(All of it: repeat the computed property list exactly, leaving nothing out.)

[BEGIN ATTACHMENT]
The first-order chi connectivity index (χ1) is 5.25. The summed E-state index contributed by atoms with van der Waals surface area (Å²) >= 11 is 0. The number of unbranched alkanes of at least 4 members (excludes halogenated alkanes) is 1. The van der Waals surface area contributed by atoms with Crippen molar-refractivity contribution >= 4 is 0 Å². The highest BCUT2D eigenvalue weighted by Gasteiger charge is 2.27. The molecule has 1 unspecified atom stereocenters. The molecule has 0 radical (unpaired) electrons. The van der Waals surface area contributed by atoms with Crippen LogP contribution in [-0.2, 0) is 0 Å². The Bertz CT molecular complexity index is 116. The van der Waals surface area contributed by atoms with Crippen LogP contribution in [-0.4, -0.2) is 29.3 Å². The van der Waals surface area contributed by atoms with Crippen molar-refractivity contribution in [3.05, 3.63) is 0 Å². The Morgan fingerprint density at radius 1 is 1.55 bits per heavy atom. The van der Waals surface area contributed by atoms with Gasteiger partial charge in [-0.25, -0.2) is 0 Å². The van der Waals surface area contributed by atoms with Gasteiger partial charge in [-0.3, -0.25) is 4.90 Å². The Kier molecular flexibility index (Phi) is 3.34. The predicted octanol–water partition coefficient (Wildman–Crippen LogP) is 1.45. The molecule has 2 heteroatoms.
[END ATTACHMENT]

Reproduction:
The first-order chi connectivity index (χ1) is 5.25. The summed E-state index contributed by atoms with van der Waals surface area (Å²) >= 11 is 0. The number of unbranched alkanes of at least 4 members (excludes halogenated alkanes) is 1. The van der Waals surface area contributed by atoms with Crippen molar-refractivity contribution >= 4 is 0 Å². The highest BCUT2D eigenvalue weighted by Gasteiger charge is 2.27. The molecule has 1 unspecified atom stereocenters. The molecule has 0 radical (unpaired) electrons. The van der Waals surface area contributed by atoms with Crippen LogP contribution in [-0.2, 0) is 0 Å². The Bertz CT molecular complexity index is 116. The van der Waals surface area contributed by atoms with Crippen LogP contribution in [-0.4, -0.2) is 29.3 Å². The van der Waals surface area contributed by atoms with Crippen molar-refractivity contribution in [3.05, 3.63) is 0 Å². The Morgan fingerprint density at radius 1 is 1.55 bits per heavy atom. The van der Waals surface area contributed by atoms with Gasteiger partial charge in [-0.25, -0.2) is 0 Å². The van der Waals surface area contributed by atoms with Gasteiger partial charge in [-0.3, -0.25) is 4.90 Å². The Kier molecular flexibility index (Phi) is 3.34. The predicted octanol–water partition coefficient (Wildman–Crippen LogP) is 1.45. The molecule has 2 heteroatoms.